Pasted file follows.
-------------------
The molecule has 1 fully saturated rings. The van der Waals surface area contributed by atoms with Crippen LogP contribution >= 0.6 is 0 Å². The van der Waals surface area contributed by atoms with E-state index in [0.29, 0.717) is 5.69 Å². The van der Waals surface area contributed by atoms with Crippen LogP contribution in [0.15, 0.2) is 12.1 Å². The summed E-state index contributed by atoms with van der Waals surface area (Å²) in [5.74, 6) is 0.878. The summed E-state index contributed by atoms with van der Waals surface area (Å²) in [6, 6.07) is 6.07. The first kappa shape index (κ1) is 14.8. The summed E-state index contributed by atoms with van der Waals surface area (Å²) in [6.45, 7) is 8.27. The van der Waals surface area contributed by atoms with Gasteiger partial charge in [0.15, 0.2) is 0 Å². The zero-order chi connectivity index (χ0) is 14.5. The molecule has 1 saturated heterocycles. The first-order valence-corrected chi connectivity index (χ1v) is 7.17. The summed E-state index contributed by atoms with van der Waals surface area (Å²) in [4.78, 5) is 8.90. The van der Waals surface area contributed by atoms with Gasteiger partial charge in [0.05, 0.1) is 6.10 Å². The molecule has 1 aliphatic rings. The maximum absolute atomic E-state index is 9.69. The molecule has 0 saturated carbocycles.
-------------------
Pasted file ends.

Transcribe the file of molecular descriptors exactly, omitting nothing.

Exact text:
The molecule has 1 fully saturated rings. The van der Waals surface area contributed by atoms with Crippen LogP contribution >= 0.6 is 0 Å². The van der Waals surface area contributed by atoms with E-state index in [0.29, 0.717) is 5.69 Å². The van der Waals surface area contributed by atoms with Crippen LogP contribution in [0.15, 0.2) is 12.1 Å². The summed E-state index contributed by atoms with van der Waals surface area (Å²) in [5.74, 6) is 0.878. The summed E-state index contributed by atoms with van der Waals surface area (Å²) in [6, 6.07) is 6.07. The first kappa shape index (κ1) is 14.8. The summed E-state index contributed by atoms with van der Waals surface area (Å²) in [6.45, 7) is 8.27. The van der Waals surface area contributed by atoms with Gasteiger partial charge in [0.15, 0.2) is 0 Å². The zero-order chi connectivity index (χ0) is 14.5. The molecule has 1 saturated heterocycles. The first-order valence-corrected chi connectivity index (χ1v) is 7.17. The summed E-state index contributed by atoms with van der Waals surface area (Å²) in [4.78, 5) is 8.90. The van der Waals surface area contributed by atoms with Gasteiger partial charge in [0.05, 0.1) is 6.10 Å². The molecule has 1 aliphatic rings. The maximum absolute atomic E-state index is 9.69. The molecule has 0 saturated carbocycles.